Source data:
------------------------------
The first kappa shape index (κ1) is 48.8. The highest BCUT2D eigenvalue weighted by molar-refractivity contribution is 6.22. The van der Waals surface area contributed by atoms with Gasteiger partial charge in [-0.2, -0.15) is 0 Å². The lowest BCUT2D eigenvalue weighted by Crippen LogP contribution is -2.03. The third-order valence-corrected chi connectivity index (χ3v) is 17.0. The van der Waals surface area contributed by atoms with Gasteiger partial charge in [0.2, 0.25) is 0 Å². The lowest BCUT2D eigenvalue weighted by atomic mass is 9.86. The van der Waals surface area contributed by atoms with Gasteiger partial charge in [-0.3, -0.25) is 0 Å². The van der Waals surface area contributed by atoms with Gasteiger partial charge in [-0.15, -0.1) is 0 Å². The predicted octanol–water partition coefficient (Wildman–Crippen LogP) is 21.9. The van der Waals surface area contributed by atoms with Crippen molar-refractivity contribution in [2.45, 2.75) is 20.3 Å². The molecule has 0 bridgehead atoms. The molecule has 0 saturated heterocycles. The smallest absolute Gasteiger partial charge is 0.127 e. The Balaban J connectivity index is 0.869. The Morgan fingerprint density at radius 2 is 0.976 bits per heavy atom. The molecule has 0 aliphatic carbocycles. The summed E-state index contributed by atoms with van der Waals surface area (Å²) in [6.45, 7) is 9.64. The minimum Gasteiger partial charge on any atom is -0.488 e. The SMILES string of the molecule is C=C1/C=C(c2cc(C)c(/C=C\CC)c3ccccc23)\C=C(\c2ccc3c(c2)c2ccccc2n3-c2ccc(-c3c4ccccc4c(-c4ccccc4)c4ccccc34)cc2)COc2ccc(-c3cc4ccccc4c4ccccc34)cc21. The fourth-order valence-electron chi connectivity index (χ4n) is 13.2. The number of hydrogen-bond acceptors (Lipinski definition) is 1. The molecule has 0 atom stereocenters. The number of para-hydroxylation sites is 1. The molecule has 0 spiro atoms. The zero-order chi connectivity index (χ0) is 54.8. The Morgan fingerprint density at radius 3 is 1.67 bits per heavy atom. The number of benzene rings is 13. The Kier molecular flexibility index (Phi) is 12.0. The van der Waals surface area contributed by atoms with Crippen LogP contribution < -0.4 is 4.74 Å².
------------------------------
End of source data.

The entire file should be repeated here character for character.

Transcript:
The first kappa shape index (κ1) is 48.8. The highest BCUT2D eigenvalue weighted by molar-refractivity contribution is 6.22. The van der Waals surface area contributed by atoms with Gasteiger partial charge in [-0.2, -0.15) is 0 Å². The lowest BCUT2D eigenvalue weighted by Crippen LogP contribution is -2.03. The third-order valence-corrected chi connectivity index (χ3v) is 17.0. The van der Waals surface area contributed by atoms with Gasteiger partial charge in [0.2, 0.25) is 0 Å². The lowest BCUT2D eigenvalue weighted by atomic mass is 9.86. The van der Waals surface area contributed by atoms with Gasteiger partial charge in [-0.3, -0.25) is 0 Å². The van der Waals surface area contributed by atoms with Gasteiger partial charge in [-0.15, -0.1) is 0 Å². The predicted octanol–water partition coefficient (Wildman–Crippen LogP) is 21.9. The van der Waals surface area contributed by atoms with Crippen molar-refractivity contribution in [2.45, 2.75) is 20.3 Å². The molecule has 0 bridgehead atoms. The molecule has 0 saturated heterocycles. The smallest absolute Gasteiger partial charge is 0.127 e. The Balaban J connectivity index is 0.869. The Morgan fingerprint density at radius 2 is 0.976 bits per heavy atom. The molecule has 0 aliphatic carbocycles. The summed E-state index contributed by atoms with van der Waals surface area (Å²) in [6.45, 7) is 9.64. The minimum Gasteiger partial charge on any atom is -0.488 e. The SMILES string of the molecule is C=C1/C=C(c2cc(C)c(/C=C\CC)c3ccccc23)\C=C(\c2ccc3c(c2)c2ccccc2n3-c2ccc(-c3c4ccccc4c(-c4ccccc4)c4ccccc34)cc2)COc2ccc(-c3cc4ccccc4c4ccccc34)cc21. The fourth-order valence-electron chi connectivity index (χ4n) is 13.2. The number of hydrogen-bond acceptors (Lipinski definition) is 1. The molecule has 0 atom stereocenters. The number of para-hydroxylation sites is 1. The molecule has 0 spiro atoms. The zero-order chi connectivity index (χ0) is 54.8. The Morgan fingerprint density at radius 3 is 1.67 bits per heavy atom. The number of benzene rings is 13. The Kier molecular flexibility index (Phi) is 12.0. The van der Waals surface area contributed by atoms with Crippen LogP contribution < -0.4 is 4.74 Å².